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I'm a web developer who previously joined a software company not knowing their value and respect went to big data analysis, not their website. Sure, they needed a public-facing website, but I eventually found that the most exciting, valued projects there went to data teams. Realizing this, members of the web team were picked off and switched teams, making it hard for those left behind to keep up the work load, and making us look bad. At times it seemed the company culture sneered at us, wondering, "What does that team even do here?"

A friend of mine had the opposite problem at another software company. All he wanted to do was crunch big numbers. However he complained that the rest of the company wouldn't shut up about developing the usability of their website. Meanwhile his analytics team languished.

I've also heard of salespeople getting love at a company, while engineering as a whole is undervalued, or vice versa.

As for my story, if I could have known the company was like that, I might have avoided the job in the first place.

So, before I join a new company, how do I gauge its actual respect for my programming role? For its other roles? I want to avoid companies that aren't serious about my particular focus in programming, or, perhaps bigger picture, companies that don't value everybody who works there.

(Note I think gauging the company's attitude toward the basic needs of its programmers is covered by these related questions.)

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Priorities (and favors) change with time, though. It's called corporate (re-)alignment, and it's critical to the company's survival (especially if survival has the same meaning as staying at the Global Top-10). –  rwong Oct 18 '10 at 0:32
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7 Answers

up vote 6 down vote accepted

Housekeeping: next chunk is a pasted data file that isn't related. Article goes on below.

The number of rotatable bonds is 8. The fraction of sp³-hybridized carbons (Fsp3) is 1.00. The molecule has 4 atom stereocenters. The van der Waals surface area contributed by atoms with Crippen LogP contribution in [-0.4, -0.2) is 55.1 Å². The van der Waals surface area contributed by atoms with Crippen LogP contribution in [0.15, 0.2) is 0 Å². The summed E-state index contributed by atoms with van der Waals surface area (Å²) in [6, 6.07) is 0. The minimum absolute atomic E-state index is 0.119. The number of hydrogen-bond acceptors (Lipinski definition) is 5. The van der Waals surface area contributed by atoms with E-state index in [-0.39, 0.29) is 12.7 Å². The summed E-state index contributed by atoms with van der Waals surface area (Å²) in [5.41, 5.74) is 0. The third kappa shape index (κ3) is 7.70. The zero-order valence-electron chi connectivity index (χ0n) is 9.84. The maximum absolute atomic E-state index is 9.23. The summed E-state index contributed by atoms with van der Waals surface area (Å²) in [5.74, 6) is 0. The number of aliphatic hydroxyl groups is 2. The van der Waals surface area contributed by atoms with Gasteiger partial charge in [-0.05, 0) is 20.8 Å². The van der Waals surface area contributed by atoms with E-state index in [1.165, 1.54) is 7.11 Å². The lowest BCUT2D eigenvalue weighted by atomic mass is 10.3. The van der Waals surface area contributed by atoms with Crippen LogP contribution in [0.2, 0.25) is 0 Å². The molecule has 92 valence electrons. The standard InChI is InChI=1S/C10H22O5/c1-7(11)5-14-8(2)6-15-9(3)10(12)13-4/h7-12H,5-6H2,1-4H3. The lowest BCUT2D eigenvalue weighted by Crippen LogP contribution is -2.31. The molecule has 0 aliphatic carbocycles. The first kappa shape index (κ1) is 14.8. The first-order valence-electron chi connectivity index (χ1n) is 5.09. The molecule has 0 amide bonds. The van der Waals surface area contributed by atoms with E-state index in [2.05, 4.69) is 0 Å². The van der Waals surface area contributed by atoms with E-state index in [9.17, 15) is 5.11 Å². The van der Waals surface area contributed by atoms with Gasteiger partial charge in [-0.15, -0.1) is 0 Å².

To get to the best case scenario:

  • At the end of the interview, you have a short conversation with the interviewers about the company's recent goals, visions, values and struggles. Also, ask them this question: given what they already know about your skills and experiences, in what way do they think you will maximize your contributions to the company. This only works if you believe they are genuine and not faking it.
  • During the office tour, watch carefully what the programmers are working on, and try to overhear their conversations. See what books they have on the table. Pay attention to those details.

To avoid the worst case scenario:

  • Read TDWTF. Usually, if a company has a serious corporate culture / alignment problem, your interviewers will be among the deeply affected, and you'll be able to sense it.
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I've had some interviews this week and I got great insight from the first bullet point. Combine this with Joonas's point that, "You have to win the respect by doing well not only what you consider your job to be, but also doing what the company needs," and you have the answer to my question. It was hard to pick just one! –  Bluu Oct 23 '10 at 17:40
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The only possibility that I can think of to gauge beforehand would be to either informally talk with someone there (in practice you should probably know someone personally), or trust rumors. Since these usually aren't very viable options, you just have to try working there, and if it sucks, quit.

Another thing is that the respect isn't readily there waiting for you to arrive. You have to win the respect by doing well not only what you consider your job to be, but also doing what the company needs. Since this tends to vary as a function of time, you should be equally flexible, too. That's what companies value.